Newspaper Page Text
Chief Jastice Marshall on the Staad.
Tu? '?IIUMIII^ oiausaa w*>ro Composed Dy
Ionia Randolph, on the statue of Chief
Justice Marshall, recently placed on its
pedestal in front of tho capital, in Rich?
We are glad to seo you, John Marshall,
So frosh from tho chisel of Rogers,
So take your stand ou the monument
Along with tho other old codgers.
With Washington, Jefferson, Mason, "and
Who sinned with a great transgression,
In the old-fashioned notious of freedom
And their hatred of wrong and oppres?
Cut you've como rather late to your pe?
Things are much changed since you'vo
For thc volume you hold is no.longor Ihe
And this is no longer Virginia.
The old Marshall law you expounded of
Ic n? longer at all to the purpose;
And the "martial law" of tho new brigadier
IB stronger than habeas corpus.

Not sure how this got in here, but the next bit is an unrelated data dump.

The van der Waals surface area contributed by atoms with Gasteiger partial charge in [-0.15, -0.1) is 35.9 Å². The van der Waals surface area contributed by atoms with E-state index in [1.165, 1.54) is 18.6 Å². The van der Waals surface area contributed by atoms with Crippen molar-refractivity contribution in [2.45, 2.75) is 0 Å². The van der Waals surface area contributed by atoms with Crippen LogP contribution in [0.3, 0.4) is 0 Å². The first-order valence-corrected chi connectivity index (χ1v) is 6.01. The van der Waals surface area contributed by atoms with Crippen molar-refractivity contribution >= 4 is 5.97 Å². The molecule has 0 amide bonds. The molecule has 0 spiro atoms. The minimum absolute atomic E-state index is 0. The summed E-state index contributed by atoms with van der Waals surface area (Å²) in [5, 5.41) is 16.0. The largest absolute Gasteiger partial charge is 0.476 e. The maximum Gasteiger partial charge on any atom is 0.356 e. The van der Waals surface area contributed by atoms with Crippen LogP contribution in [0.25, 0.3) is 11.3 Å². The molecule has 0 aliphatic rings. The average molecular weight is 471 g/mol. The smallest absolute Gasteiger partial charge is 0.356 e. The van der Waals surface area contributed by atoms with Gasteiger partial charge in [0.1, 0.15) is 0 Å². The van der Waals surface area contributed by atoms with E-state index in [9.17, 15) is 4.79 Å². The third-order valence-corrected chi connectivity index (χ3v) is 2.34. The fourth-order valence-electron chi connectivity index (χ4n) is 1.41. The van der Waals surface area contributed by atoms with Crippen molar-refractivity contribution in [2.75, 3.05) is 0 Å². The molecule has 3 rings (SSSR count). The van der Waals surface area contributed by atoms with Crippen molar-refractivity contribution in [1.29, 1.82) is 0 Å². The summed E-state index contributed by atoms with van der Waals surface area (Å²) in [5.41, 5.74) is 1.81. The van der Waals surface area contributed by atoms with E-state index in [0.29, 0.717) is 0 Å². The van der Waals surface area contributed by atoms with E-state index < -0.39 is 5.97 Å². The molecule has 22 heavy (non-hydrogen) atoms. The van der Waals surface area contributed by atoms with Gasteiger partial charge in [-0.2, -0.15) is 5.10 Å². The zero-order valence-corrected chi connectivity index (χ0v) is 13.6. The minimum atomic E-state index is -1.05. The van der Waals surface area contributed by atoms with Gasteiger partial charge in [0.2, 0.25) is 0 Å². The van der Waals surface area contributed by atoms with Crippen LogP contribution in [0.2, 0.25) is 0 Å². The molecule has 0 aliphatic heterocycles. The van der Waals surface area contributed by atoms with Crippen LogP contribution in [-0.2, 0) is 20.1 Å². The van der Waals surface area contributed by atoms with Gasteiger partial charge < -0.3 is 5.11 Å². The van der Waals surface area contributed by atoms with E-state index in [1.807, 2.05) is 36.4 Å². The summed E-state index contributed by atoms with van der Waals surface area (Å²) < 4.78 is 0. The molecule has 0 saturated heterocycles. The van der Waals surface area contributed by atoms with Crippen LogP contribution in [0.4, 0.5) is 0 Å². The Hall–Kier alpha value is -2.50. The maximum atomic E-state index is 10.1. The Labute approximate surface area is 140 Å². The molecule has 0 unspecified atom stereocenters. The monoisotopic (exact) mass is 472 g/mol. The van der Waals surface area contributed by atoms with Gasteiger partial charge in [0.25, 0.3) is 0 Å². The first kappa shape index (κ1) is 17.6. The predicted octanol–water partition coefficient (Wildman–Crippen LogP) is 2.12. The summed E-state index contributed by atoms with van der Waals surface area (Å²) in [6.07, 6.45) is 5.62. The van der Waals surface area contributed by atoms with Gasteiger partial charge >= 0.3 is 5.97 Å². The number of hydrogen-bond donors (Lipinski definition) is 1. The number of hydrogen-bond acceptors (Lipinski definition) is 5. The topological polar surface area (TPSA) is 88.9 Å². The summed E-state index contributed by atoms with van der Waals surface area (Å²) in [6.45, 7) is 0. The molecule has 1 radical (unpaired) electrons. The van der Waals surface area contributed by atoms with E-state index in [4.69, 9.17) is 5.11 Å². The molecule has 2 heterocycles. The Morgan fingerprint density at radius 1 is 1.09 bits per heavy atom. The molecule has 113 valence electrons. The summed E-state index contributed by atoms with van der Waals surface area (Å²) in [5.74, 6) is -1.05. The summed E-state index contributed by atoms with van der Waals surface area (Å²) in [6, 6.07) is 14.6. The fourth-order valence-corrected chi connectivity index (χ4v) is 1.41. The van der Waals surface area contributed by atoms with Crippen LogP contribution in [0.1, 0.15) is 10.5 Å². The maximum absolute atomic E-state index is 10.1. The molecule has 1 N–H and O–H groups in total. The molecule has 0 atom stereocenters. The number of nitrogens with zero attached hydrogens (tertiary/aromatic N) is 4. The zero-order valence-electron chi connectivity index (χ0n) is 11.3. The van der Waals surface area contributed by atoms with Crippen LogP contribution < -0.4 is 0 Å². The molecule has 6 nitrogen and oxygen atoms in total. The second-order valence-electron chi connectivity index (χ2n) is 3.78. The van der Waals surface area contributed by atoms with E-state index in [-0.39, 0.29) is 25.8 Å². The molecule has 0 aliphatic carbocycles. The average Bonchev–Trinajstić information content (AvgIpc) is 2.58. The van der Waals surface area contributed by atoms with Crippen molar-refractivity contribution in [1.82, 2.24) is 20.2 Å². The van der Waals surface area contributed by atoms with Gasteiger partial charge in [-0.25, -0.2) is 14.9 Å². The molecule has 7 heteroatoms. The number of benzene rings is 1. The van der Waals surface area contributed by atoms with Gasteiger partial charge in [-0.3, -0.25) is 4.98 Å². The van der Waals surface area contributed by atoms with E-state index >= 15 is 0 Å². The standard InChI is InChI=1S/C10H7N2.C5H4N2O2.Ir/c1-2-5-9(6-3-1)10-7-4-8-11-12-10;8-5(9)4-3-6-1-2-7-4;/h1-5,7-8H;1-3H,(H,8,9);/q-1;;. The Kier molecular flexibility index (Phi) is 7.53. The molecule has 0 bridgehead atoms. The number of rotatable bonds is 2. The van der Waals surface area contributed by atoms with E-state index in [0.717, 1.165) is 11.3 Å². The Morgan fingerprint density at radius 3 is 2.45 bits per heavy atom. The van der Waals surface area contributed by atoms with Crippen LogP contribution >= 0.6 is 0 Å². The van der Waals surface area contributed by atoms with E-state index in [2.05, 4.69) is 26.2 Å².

So shut np the volume you hold with such
For the days of tho law aro ovttr;
And it noeds all your brass to be holdinr
it there, 1
With "Justice" inscribed on tho cover, i
Could lifo awaken the limb of bronze,
And blazo in the burnished eye,
What would yo do with a moment of life,
Ye men of "tho days gone by?
Would .ye chtdo us or pity UB, blush or
Ye men of tho days gone by?
Would Jefferson tear up tho scroll bc
That time has proven a lie?
Would Marshall shut up tho volume of
And lay it down with ? sigh?
Would Mason roll up the Bill of Rights,
From a race unworthy to scan it.
And Henry dash down tho patriot's sword,
And clang it against the granite?
And Washington, seated in massy
On his charger that paws tho air,
Could he see nie sons in their deep dis?
Would he rido so proudly there?
He would got him down from his big brass
And cover his face with shame,
For the land of his birth is now "District
Virginia was once the name.
Sergeant Batea and his Flag,
Sergeant Bates, carrying the United
States flag, arrived in Washington, on
the 16th, and, accompanied by alargo
crowd with a band of music, pro?